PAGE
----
Andrew tried the Plumb Bob and the Pipe Wrench.  I ordered the Plumb Bob for him – and had I read the description more closely I probably wouldn’t have picked it, it was very coffee flavoured.  I had the 20-pound Sledge IPA and the Bastard Rasp.  As one would expect the IPA was on the hoppy side and was a fairly standard IPA.  The Bastard Rasp was surprisingly good – it was a wheat ale with a raspberry kick.  I had fears that it would be overly sweet but it was well balanced and easy drinking.

Overall this was a great day filled with kayaking, delicious local beer, and visiting new places.  The event itself is a bit expensive but it was a really unique experience that I’m really glad we took the time to do.

All the mead? Yes, please.

A few years ago Andrew and I went to Traverse City for the first time.  During our weekend in the city I discovered mead.  It was cheery mead and it was one of the best things ever.  Since that trip I’ve been scouting local stores for all the mead varieties and stocking up at Christmas time when they seem to have more options.  I’ve also been telling everyone about the long history of mead making and lots of other random mead facts. Basically I really like mead and think more people should make it.

When Andrew and I were getting ready for our trip to Traverse City a couple of weeks ago I started googling to try to find out where I had the cherry mead years ago.  Googling resulted in me finding the Acoustic Tap Room.  Essentially a meadery –I didn’t know these even existed!  They specialize in making all kinds of mead and their ‘tap room’ has a cozy living room feel. There was live music, board games you could play if you wanted, and communal comfy seating.  We tried a flight of all the mead they had on tap, nine samples which were served in ukuleles. Yes, ukuleles. Basically it was the best thing ever.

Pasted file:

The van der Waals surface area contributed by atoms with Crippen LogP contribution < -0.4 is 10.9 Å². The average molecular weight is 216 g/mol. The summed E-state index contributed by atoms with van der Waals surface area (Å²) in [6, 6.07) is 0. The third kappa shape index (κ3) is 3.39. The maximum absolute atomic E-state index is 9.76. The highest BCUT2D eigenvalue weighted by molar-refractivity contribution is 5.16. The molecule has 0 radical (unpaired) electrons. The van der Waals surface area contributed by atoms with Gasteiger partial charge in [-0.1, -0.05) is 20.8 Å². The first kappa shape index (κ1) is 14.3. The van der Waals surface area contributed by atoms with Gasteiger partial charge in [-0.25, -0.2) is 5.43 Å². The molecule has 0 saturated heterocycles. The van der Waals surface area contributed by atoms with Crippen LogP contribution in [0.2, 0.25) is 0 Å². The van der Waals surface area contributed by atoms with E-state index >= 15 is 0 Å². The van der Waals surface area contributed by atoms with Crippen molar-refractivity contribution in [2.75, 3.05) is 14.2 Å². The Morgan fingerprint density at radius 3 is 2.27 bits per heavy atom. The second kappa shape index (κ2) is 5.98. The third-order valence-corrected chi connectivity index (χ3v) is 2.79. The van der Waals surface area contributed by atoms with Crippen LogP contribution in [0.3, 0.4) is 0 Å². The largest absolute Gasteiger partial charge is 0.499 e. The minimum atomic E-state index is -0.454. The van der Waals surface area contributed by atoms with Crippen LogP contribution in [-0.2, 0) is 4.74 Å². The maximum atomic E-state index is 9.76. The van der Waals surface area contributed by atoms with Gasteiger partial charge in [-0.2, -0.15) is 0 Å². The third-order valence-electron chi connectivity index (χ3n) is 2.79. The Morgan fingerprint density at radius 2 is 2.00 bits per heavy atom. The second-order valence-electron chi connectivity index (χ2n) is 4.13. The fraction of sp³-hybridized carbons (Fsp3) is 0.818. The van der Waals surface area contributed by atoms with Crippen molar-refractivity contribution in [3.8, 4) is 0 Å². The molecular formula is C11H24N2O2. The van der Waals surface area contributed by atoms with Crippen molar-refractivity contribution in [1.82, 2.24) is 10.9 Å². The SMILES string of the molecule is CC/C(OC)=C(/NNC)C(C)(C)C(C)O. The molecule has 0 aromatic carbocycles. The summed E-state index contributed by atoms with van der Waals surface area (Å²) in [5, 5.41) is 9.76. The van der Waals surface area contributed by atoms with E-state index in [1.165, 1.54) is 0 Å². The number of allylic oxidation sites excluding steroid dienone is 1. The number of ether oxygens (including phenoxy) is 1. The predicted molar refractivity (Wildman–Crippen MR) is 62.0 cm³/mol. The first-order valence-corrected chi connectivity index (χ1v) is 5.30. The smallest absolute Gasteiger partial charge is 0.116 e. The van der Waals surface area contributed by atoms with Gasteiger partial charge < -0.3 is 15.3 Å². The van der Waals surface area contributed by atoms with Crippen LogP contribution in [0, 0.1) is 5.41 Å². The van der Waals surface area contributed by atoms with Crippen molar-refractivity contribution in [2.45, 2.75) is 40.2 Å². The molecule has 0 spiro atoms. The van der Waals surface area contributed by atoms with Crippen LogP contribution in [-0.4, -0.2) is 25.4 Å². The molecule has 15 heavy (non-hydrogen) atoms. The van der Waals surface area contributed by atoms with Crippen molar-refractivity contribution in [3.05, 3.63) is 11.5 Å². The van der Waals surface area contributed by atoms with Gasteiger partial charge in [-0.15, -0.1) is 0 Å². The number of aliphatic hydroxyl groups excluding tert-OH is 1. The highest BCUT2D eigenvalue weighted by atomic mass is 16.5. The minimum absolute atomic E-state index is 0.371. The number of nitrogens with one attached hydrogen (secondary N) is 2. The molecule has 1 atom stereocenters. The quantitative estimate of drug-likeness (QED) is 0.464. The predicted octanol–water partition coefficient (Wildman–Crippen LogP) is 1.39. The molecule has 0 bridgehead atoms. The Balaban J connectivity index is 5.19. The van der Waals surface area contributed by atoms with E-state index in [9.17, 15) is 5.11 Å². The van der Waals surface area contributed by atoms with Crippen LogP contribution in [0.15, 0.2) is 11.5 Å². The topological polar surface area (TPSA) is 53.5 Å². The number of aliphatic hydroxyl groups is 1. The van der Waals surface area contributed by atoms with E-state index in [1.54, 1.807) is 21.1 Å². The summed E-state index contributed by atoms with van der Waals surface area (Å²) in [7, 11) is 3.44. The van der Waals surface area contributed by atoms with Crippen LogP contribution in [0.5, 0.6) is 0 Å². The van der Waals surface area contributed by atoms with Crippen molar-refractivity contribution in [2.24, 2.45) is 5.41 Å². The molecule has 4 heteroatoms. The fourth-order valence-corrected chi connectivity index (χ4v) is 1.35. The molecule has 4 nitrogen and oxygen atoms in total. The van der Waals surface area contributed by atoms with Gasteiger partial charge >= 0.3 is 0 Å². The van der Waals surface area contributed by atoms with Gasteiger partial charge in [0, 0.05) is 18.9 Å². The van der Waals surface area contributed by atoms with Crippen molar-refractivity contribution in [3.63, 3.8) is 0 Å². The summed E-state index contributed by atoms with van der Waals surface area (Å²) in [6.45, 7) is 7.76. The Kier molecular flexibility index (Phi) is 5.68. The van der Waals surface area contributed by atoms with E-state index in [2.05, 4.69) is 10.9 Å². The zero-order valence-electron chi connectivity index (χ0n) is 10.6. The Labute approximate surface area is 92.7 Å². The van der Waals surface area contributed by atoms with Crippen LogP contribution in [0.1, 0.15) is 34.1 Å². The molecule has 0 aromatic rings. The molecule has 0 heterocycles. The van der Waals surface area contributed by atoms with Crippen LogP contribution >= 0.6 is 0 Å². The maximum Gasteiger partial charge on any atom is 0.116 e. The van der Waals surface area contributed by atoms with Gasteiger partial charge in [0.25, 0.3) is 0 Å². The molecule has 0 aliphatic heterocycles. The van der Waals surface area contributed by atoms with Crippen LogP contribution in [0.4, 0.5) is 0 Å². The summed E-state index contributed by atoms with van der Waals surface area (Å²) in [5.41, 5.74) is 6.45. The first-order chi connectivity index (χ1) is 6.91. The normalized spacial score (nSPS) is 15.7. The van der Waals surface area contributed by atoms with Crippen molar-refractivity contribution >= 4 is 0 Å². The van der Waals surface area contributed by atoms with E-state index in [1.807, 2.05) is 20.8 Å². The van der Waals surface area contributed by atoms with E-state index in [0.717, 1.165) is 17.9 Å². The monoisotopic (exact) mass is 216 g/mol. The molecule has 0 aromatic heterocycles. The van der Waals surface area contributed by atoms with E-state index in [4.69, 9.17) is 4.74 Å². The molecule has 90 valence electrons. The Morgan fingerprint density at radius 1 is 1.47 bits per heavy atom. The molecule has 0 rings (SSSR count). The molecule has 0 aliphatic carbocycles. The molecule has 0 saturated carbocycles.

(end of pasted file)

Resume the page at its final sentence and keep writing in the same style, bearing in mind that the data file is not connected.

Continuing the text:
Of the nine offerings on tap I think the cheery mead is still my favourite but I also enjoyed their more traditional honey variety and Andrew seemed to enjoy the blueberry mead. We brought a few bottles of the mead back with us and I’m already trying to think of excuses to make another trip to Traverse City.

Mead

Sawdust City Brewing Co: Lone Pine IPA

Located in Gravenhurst, Ontario Sawdust City Brewing is a relatively new craft brewery that was launched in 2013.  They have five core brands and brew the occasional sessions.  I tried their Lone Pine IPA a few years ago but had mostly forgotten how it tasted other than it was a hoppy IPA. I also think the Lone Pine is the only beer from Sawdust City Brewing that I’ve seen at an LCBO – granted the local LCBO is often pretty sparse in terms of craft beer.  I loved the design of the can, the stark lone pine is an iconic Canadian image that they’ve made into a simple but visually appealing label design.

The name of the beer is well chosen as it has a distinctly pine smell.  There’s a bit of a citrus hop smell buried under the pine but it’s minimal. In terms of taste it was an interesting blend of pine, hops, and a citrus (maybe grapefruit?) taste.  It was relatively dry with lots of hops.  It’s definitely a hop forward beer but manages to avoid being too bitter.  I tried this beer while camping and it was a great beer to have in the evening after a hot day of hiking. Refreshing and a tad sweet.

Beer of the Month: Pepperwood Bistro and Brewery